Less than two months after Meech failed - helped in no small measure by Jean Chrétien, who by then was Liberal leader - Duceppe and the newly born Bloc led by Bouchard snatched a Liberal stronghold in east-end
The Bloc has never looked back.
From a rag-tag group of former Tories and Liberals under Bouchard in 1990, it has grown to a party of more than 100,000 members, helped defeat the Charlottetown accord in a 1992 referendum, swept 54 of the province's 75 federal seats in 1993, helped win the provincial election of 1994, and came within a whisker of winning the referendum on sovereignty in 1995.
Now, polls suggest, it is poised to sweep
What sort of leader will he be?
History suggests he will be very much in the Bouchard mold.
Like Bouchard, he says the Bloc should act as a truly national opposition where necessary, speaking out on behalf of the poor or other Canadians regardless of where they live.
Like Bouchard - and unlike former premier Jacques Parizeau - he proposes a European-style union between an independent
The Canadian Press
The Bloc Quebecois leader is utterly focused on his goals, say those who know him well.
His personal style is one of hard work and discipline.
"My assessment is that he is a very determined person," says Jean Lapierre, a former Bloc MP who used to sit beside Duceppe in the Commons.
"He's very serious. He's probably too intense, you know. He wouldn't laugh for a small joke. I think that's one of the points that he has to work on."
Duceppe, 49, rises early, and is known to call colleagues at 6 a.m. to discuss the day's news. For months before the leadership convention in March he averaged five hours' sleep a night.
Duceppe broke into politics as an organizer for the Communist Workers' Party (Marxist-Leninist). His left leanings continued later in life.
In the 1970s he spent five years working as a medical orderly on the night shift at
Although he regrets his involvement in the communist movement, he also sees a fundamental continuity in his career. "I was always involved, socially and politically. I didn't stop because I made an error."
His communist past has drawn some fierce criticism in the English-language media but it doesn't seem to be an issue in
"There are so many former Marxists around in universities and all that, and most of them have become very quiet, moderate people," says Louis Balthazar, a political scientist at
Unlike some of his rivals in this year's contest for the separatist party's leadership, Duceppe insisted on a party program covering all major issues. He says the program is not limited to defending the interests of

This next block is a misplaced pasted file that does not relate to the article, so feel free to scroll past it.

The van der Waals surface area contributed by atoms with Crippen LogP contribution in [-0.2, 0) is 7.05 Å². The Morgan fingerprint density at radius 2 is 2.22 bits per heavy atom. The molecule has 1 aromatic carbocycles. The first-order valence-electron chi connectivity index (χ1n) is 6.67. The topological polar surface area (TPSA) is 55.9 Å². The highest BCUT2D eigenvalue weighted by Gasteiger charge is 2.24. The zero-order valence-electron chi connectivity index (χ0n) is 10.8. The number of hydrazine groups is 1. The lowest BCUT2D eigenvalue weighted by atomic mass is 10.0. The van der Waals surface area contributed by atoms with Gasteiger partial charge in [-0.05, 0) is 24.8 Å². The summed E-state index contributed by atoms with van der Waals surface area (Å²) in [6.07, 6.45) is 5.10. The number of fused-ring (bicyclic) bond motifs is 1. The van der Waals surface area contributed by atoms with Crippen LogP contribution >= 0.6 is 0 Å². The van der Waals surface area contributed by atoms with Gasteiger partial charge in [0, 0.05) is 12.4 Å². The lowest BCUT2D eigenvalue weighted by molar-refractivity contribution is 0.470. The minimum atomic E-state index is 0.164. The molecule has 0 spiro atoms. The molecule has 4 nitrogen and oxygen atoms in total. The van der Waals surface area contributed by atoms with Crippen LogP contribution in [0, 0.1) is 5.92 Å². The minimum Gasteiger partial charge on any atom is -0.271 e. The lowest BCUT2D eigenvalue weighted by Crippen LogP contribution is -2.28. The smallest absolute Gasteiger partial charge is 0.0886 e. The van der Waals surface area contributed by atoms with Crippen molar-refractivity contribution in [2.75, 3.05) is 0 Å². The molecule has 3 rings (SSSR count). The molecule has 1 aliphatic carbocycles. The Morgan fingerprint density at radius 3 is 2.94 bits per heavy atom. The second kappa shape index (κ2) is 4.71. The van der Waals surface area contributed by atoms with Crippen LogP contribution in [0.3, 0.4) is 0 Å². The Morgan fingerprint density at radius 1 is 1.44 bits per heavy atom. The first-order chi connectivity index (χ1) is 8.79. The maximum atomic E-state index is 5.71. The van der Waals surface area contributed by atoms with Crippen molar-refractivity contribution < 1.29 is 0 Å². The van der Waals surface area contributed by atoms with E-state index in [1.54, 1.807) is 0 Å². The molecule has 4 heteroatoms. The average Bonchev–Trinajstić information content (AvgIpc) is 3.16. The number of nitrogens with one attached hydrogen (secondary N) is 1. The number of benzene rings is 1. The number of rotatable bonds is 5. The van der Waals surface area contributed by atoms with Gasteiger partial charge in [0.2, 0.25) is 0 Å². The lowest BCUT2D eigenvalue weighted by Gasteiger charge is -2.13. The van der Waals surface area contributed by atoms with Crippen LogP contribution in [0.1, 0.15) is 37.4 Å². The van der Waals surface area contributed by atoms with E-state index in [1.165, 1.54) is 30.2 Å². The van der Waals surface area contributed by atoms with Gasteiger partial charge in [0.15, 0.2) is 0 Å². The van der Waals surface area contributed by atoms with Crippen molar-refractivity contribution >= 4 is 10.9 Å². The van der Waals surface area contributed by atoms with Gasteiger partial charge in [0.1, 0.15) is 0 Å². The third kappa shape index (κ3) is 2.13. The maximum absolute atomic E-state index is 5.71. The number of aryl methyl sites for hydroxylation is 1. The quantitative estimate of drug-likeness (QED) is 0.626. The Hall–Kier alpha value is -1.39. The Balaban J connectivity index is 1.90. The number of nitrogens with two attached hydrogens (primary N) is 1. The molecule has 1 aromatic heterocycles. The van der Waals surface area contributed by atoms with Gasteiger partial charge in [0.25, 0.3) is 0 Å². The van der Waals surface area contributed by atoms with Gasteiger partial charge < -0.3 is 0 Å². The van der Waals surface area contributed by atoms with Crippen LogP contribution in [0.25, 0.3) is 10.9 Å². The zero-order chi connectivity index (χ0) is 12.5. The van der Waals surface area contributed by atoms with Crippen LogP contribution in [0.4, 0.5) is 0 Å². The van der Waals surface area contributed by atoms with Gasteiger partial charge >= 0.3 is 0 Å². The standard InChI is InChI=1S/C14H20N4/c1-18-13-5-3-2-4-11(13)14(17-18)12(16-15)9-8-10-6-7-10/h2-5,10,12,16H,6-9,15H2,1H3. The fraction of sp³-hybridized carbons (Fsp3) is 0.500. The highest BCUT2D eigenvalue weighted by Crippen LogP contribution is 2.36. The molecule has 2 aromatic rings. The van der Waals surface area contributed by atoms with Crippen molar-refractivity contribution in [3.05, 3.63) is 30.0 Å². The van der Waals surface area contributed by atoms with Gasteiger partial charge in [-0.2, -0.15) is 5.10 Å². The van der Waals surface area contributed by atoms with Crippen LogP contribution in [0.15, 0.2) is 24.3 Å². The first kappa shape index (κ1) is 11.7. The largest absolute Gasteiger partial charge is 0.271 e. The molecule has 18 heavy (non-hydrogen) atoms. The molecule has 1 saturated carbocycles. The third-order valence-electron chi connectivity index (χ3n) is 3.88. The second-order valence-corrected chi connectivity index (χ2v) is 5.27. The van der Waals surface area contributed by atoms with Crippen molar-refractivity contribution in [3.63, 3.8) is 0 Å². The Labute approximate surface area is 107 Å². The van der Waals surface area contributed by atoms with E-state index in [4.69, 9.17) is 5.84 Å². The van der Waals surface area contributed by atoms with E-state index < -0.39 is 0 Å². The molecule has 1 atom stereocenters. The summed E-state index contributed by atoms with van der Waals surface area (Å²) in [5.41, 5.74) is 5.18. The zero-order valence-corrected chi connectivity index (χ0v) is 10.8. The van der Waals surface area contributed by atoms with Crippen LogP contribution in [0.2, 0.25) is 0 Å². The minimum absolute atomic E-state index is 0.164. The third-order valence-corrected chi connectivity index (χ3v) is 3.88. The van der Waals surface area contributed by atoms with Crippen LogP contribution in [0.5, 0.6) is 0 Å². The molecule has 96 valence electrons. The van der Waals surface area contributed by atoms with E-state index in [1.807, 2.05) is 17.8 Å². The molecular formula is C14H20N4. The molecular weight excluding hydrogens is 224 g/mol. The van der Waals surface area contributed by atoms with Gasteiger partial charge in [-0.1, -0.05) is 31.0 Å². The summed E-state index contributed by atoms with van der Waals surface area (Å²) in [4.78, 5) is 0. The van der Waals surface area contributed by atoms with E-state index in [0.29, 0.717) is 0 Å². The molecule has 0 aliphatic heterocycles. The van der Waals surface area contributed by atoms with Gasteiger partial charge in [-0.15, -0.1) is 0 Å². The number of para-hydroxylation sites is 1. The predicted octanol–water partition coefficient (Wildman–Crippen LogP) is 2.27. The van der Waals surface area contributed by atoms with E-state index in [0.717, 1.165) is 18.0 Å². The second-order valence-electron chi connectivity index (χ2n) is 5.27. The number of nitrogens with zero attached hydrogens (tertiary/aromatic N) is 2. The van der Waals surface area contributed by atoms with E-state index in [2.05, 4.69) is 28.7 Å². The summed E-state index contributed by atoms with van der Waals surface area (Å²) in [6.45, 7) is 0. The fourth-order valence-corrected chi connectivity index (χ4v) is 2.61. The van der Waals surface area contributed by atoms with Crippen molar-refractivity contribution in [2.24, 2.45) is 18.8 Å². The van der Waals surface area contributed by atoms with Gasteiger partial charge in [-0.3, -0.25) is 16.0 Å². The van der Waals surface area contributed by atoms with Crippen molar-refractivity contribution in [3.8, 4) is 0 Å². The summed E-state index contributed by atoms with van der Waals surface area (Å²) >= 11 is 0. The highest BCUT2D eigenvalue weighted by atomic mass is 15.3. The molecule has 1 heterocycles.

"When we're discussing family trusts, when we're discussing employment insurance, when we're discussing peace missions around the world, we're talking for Quebecers but not only Quebecers."
However, most of the questions raised by the Bloc in the House of Commons relate specifically to
Duceppe insists that his commitment to
"We need Canadians to live a quiet revolution like we did in the '60s. Canadians need to discover themselves without
The grandson of an Englishman, Duceppe says he has no grudge against English Canada.
He admits some unpleasant encounters with anglophones in childhood. In grade six, he once was slapped by an anglo teacher -- and promptly slapped her back.
He denies that the incident colored his thinking. He notes that when he entered his first formal debate in college, he argued for federalism -- and won.
"I had the wrong cause, but I was a good debater," says Duceppe, with a chuckle.
"We want a strong
He is a strong defender of the so-called partnership option, which foresees an independent
His personal friends include federalists such as New Democrat Svend Robinson. When Duceppe and his wife took a holiday in
"He (Duceppe) is a very progressive member of Parliament," says Robinson. "He's very solid on many of the issues that I and New Democrats are concerned about.
"Obviously we differ fundamentally on the issue of
Duceppe has been portrayed as a puppet of Bloc founder Lucien Bouchard, now
"Real friends can tell you when they disagree. There's many, many, many, many people around (who) always agree with you just to please you, and those are not friends."
In the weeks following the leadership convention in March, Duceppe's critics in the Bloc have fallen silent. Even runner-up Yves Duhaime, who initially refused to rally to Duceppe's leadership, has agreed to run on his slate against Prime Minister Jean Chretien in Saint-Maurice.
Balthazar of Laval University predicts that the Bloc will remain a potent force in the coming election, because many Quebecers see no other party they can count on to defend their interests.
"The Liberals are doing so bad with the French-speaking
"Since the Conservatives are doing so little -- (Conservative Leader Jean) Charest is concentrating in